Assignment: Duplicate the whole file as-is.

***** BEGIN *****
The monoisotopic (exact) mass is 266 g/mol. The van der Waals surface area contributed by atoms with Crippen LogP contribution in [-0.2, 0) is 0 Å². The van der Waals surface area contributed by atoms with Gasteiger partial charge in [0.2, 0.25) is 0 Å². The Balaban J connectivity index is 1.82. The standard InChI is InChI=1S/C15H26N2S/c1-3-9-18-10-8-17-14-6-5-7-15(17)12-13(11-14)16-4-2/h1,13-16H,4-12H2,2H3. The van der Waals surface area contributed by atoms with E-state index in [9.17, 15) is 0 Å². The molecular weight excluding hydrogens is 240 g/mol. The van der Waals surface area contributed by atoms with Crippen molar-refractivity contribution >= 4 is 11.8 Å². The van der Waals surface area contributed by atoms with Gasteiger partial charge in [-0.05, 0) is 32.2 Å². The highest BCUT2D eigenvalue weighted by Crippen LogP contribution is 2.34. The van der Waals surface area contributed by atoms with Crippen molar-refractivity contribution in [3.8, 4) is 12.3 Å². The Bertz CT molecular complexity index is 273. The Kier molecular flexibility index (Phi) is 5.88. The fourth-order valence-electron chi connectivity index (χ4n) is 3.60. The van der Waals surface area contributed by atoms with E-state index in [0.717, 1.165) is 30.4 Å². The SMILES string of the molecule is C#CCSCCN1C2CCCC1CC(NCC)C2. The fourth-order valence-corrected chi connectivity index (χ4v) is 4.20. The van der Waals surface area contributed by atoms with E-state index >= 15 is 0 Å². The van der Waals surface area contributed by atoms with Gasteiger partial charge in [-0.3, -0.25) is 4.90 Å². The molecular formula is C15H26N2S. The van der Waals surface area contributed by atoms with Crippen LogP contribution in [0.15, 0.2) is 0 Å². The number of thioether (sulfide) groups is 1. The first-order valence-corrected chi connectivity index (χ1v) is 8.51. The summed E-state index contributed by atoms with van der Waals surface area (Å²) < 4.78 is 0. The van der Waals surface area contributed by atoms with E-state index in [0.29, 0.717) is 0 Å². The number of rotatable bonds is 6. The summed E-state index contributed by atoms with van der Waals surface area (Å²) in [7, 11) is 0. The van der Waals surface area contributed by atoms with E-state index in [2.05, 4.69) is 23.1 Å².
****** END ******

The monoisotopic (exact) mass is 266 g/mol. The van der Waals surface area contributed by atoms with Crippen LogP contribution in [-0.2, 0) is 0 Å². The van der Waals surface area contributed by atoms with Gasteiger partial charge in [0.2, 0.25) is 0 Å². The Balaban J connectivity index is 1.82. The standard InChI is InChI=1S/C15H26N2S/c1-3-9-18-10-8-17-14-6-5-7-15(17)12-13(11-14)16-4-2/h1,13-16H,4-12H2,2H3. The van der Waals surface area contributed by atoms with E-state index in [9.17, 15) is 0 Å². The molecular weight excluding hydrogens is 240 g/mol. The van der Waals surface area contributed by atoms with Crippen molar-refractivity contribution >= 4 is 11.8 Å². The van der Waals surface area contributed by atoms with Gasteiger partial charge in [-0.05, 0) is 32.2 Å². The highest BCUT2D eigenvalue weighted by Crippen LogP contribution is 2.34. The van der Waals surface area contributed by atoms with Crippen molar-refractivity contribution in [3.8, 4) is 12.3 Å². The Bertz CT molecular complexity index is 273. The Kier molecular flexibility index (Phi) is 5.88. The fourth-order valence-electron chi connectivity index (χ4n) is 3.60. The van der Waals surface area contributed by atoms with E-state index in [0.717, 1.165) is 30.4 Å². The SMILES string of the molecule is C#CCSCCN1C2CCCC1CC(NCC)C2. The fourth-order valence-corrected chi connectivity index (χ4v) is 4.20. The van der Waals surface area contributed by atoms with E-state index >= 15 is 0 Å². The van der Waals surface area contributed by atoms with Gasteiger partial charge in [-0.3, -0.25) is 4.90 Å². The molecular formula is C15H26N2S. The van der Waals surface area contributed by atoms with Crippen LogP contribution in [0.15, 0.2) is 0 Å². The number of thioether (sulfide) groups is 1. The first-order valence-corrected chi connectivity index (χ1v) is 8.51. The summed E-state index contributed by atoms with van der Waals surface area (Å²) < 4.78 is 0. The van der Waals surface area contributed by atoms with E-state index in [0.29, 0.717) is 0 Å². The number of rotatable bonds is 6. The summed E-state index contributed by atoms with van der Waals surface area (Å²) in [7, 11) is 0. The van der Waals surface area contributed by atoms with E-state index in [2.05, 4.69) is 23.1 Å².